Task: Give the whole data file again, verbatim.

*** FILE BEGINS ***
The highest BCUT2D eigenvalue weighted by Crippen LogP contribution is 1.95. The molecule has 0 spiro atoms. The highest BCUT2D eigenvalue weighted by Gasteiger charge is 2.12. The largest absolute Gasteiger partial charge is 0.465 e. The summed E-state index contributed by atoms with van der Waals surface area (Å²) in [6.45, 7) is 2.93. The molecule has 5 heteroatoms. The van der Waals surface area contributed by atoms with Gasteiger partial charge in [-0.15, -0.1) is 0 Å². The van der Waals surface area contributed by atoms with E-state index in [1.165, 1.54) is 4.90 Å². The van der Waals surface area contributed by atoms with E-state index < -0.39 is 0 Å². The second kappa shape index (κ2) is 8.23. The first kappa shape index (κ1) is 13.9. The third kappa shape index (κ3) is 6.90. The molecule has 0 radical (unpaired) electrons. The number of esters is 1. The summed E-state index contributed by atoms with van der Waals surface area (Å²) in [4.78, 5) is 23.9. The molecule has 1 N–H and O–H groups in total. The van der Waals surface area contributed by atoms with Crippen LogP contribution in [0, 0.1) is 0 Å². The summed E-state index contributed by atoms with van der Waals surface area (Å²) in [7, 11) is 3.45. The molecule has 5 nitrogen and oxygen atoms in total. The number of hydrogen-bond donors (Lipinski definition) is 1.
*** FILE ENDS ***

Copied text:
The highest BCUT2D eigenvalue weighted by Crippen LogP contribution is 1.95. The molecule has 0 spiro atoms. The highest BCUT2D eigenvalue weighted by Gasteiger charge is 2.12. The largest absolute Gasteiger partial charge is 0.465 e. The summed E-state index contributed by atoms with van der Waals surface area (Å²) in [6.45, 7) is 2.93. The molecule has 5 heteroatoms. The van der Waals surface area contributed by atoms with Gasteiger partial charge in [-0.15, -0.1) is 0 Å². The van der Waals surface area contributed by atoms with E-state index in [1.165, 1.54) is 4.90 Å². The van der Waals surface area contributed by atoms with E-state index < -0.39 is 0 Å². The second kappa shape index (κ2) is 8.23. The first kappa shape index (κ1) is 13.9. The third kappa shape index (κ3) is 6.90. The molecule has 0 radical (unpaired) electrons. The number of esters is 1. The summed E-state index contributed by atoms with van der Waals surface area (Å²) in [4.78, 5) is 23.9. The molecule has 1 N–H and O–H groups in total. The van der Waals surface area contributed by atoms with Crippen LogP contribution in [0, 0.1) is 0 Å². The summed E-state index contributed by atoms with van der Waals surface area (Å²) in [7, 11) is 3.45. The molecule has 5 nitrogen and oxygen atoms in total. The number of hydrogen-bond donors (Lipinski definition) is 1.